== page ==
Not Fixed! ICC anti-corruption chief says no evidence of Perth Test fixing
ICC's anti-corruption chief Alex Marshall says red-flag raisers, The Sun and cricket's governing body have no evidence of corruption in current Perth Test
Cricket's global governors insist there is no evidence the ongoing Ashes is in danger of corruption. Alex Marshall, general manager of the International Cricket Council's anti-corruption unit, held a conference call with the body's chief executive Dave Richardson and English and Australian counterparts following allegations published in The Sun newspaper. Marshall and Cricket Australia (CA) chief executive James Sutherland have both spelled out, following those conversations, that there is no indication any player has been in contact with alleged fixers.
England and Australia battle it out at the WACA ground in Perth yesterday. PIC/GETTY IMAGES
The Sun claimed on Wednesday night, before start of play in the third Test at Perth, that two Indian bookmakers had asked undercover reporters for up to £140,000 to fix passages of play, such as the number of runs scored in a given over. The Indian pair — Sobers Joban and Priyank Saxena — who were secretly filmed at hotels in Dubai and Delhi during the paper's four-month investigation, claimed corrupt players would signal the fix was on by making subtle gestures on the field, like changing their gloves. Spotters in the crowd then tell bookies, who bet millions.
The bookies claimed they can corrupt games in big T20 leagues such as Australia's Big Bash League (BBL) and the Indian Premier League (IPL). Joban boasted he had carried out 17 to 18 fixes with two IPL teams. Over 10 years he claimed to have "a lot of contacts" with African, Australian and Pakistani players, who wanted "money guaranteed" and "security". However, Marshall said: "From my initial assessment of the material, there is no evidence, either from The Sun or via our own intelligence, to suggest the current Test Match has been corrupted.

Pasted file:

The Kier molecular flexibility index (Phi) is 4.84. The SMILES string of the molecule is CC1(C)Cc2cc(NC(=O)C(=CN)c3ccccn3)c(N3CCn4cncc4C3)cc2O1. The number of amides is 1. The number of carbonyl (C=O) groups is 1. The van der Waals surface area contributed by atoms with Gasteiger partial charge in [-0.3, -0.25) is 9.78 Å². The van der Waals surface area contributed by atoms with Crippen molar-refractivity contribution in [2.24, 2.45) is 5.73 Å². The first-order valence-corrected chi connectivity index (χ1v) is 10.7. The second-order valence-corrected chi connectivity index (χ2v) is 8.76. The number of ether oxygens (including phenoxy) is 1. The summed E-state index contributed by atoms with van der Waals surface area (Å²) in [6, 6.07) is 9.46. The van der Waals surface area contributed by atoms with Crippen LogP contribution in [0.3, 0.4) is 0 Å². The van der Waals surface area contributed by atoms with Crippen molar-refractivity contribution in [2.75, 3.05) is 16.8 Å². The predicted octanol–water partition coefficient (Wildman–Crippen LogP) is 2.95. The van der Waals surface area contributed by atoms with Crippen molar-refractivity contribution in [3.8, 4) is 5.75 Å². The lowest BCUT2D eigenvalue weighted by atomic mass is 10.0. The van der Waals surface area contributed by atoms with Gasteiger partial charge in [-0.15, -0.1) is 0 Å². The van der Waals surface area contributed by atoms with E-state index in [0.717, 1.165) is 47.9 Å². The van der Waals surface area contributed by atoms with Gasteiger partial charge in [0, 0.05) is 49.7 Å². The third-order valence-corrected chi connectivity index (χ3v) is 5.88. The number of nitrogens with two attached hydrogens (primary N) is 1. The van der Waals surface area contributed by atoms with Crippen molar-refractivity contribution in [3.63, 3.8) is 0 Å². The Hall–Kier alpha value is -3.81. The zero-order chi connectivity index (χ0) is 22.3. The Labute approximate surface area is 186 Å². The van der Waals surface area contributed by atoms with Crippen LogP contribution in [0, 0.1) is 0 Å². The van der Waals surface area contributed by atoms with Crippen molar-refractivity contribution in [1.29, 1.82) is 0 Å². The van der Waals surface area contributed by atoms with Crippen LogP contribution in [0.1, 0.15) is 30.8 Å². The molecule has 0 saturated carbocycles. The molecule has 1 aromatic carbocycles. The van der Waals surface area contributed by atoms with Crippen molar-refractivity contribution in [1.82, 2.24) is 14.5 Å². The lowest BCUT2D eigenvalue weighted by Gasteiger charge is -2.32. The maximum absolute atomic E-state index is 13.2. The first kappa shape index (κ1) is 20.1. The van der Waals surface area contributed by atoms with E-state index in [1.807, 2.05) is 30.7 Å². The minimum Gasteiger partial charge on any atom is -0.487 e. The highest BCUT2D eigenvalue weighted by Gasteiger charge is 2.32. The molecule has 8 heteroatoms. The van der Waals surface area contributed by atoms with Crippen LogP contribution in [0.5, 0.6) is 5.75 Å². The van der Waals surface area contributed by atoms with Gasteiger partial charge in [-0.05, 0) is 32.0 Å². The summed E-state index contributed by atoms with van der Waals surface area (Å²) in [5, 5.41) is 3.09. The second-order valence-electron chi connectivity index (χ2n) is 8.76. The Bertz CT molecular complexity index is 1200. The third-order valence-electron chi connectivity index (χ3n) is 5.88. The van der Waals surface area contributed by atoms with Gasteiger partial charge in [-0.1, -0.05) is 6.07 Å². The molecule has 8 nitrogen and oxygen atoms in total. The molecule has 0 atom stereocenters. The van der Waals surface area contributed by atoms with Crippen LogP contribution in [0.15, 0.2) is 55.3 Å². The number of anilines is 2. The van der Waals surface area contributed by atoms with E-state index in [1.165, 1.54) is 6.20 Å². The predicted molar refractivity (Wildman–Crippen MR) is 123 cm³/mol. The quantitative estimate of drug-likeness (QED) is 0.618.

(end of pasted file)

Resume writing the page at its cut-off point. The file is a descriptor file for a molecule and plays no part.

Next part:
"At this stage of the investigation, there is no indication that any players in this Test have been in contact with the alleged fixers.
"The allegations are wide-ranging and relate to various forms of cricket in several countries, including T20 tournaments. We will look closely at all the information as part of our investigation."
CA released a statement in which the allegations were acknowledged to be "of serious concern" — adding the national board will co-operate fully with any anti-corruption unit investigation. Sutherland said: "There is no evidence, substance or justification based on the dossier of information the ICC has received from the ICC intelligence. There is no substance that this Test match or the Ashes series is subject to corrupt activities."
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